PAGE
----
What made such a “jump” to literacy possible? It certainly didn’t happen all by itself. It must have been the result of an elaborate process of learning, except this kind of learning is unique in its nature and scope, as all literacy-related adventures most likely are. At the time, I had no other choice but to struggle and work hard to learn the language of the environment I was now a part – it was the only route to any kind of success. This necessity must’ve pulled me through the long period of utter incomprehension and solitude. I was fully committed to finding a way of out the wilderness, and, as a result, I triumphed in my endeavor. The rest, as they say, is history.

* * *

The emotions were certainly the same then as they are now, though I’m not in the middle of learning a language, at least not one of the interpersonal, or “external,” kind. A feeling of uncertainty always lingers and intensifies whenever I focus my mind on my current undertaking. Am I really up to it?

Literacy of the Self involves, I now realize, a similar learning process to that of learning an actual language. To that extent, my past experiences of struggling to learn the English language have in a way prepared me for what I am presently going through; they also serve as a useful metaphor to those unfamiliar with what literacy of the Self might mean and what it entails. Learning to “know thyself” is like learning an intrapersonal, or “internal,” language, one which can be used to communicate with the Self – a kind of relay system between the subconscious domains of my inner thoughts and emotions and my conscious, awake state. As is the case with learning a regular language, obtaining literacy of the Self involves constant practice and perseverance.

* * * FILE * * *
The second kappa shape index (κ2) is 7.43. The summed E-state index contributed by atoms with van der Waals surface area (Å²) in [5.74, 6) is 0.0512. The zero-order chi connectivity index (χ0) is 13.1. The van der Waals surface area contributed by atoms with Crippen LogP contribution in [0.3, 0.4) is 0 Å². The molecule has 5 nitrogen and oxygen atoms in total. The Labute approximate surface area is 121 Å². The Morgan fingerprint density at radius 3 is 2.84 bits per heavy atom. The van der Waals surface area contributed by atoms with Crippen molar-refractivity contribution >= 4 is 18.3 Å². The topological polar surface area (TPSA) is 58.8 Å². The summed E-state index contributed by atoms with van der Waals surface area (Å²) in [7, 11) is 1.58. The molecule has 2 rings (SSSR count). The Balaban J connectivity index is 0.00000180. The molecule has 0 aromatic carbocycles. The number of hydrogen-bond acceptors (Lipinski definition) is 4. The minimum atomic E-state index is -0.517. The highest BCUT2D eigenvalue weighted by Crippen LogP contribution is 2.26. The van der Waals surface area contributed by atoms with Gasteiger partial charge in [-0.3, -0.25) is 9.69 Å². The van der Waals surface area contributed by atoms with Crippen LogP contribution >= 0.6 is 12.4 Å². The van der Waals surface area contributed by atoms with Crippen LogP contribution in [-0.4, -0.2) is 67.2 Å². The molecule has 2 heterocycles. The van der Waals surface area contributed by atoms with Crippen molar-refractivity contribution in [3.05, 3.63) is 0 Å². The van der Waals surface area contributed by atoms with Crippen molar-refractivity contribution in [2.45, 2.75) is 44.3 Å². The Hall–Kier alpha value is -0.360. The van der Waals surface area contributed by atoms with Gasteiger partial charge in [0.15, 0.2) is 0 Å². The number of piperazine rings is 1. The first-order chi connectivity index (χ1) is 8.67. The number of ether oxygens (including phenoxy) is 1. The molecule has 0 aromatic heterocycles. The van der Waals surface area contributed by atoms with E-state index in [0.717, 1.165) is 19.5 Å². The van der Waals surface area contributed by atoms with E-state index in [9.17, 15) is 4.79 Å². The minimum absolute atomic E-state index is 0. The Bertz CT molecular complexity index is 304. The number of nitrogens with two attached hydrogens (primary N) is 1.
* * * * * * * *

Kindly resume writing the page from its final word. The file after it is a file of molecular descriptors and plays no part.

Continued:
The learning process involves voluntary attempts at objective Self-observation that, more often than not, lead to failure; it’s easy to give up and forget because all I have to do is shift my mind to something else and get lost in the happenings of the outside world. As such, this kind of learning requires tremendous self-discipline, and maintaining unwavering objectivity in my thought processes is one of the most difficult things I’ve ever attempted. The idea is to split awareness between the “external” world and the “internal” thoughts and emotions and to objectively take note of both environments without making any premature assumptions. The thought processes involved make use of the aforementioned “internal” language, only this language isn’t made up of words but rather of various sensations as they appear: images, sounds, emotions, and other data. The results can be quite fascinating: such self-observation, when successful, has revealed constructive information about me in various life situations that gave me a more factual and clear representation of myself than what I previously could only imagine.

For now, I can honestly admit to being Self-illiterate, and the nagging feelings of doubt and uncertainty persist. I cannot yet fully grasp my “internal” language nor do I have any clear idea of what it might be in its entirety. Perhaps I have not attained enough experience and practical knowledge to find the essential missing piece of my Self-puzzle; I do not have a concrete foundation on which to BE, only a loose idea of what it might consist of. In short, I have not collected enough data through Self-observation in order to make that crucial “jump” to attain literacy of the Self, and, given my current state of confusion about the whole thing, I may be a long way from it. However, if this endeavor is truly as similar to my experiences long ago as I have presented here, I am at least hopeful that through hard Self-work and determination I can someday attain a much greater understanding of who I really am.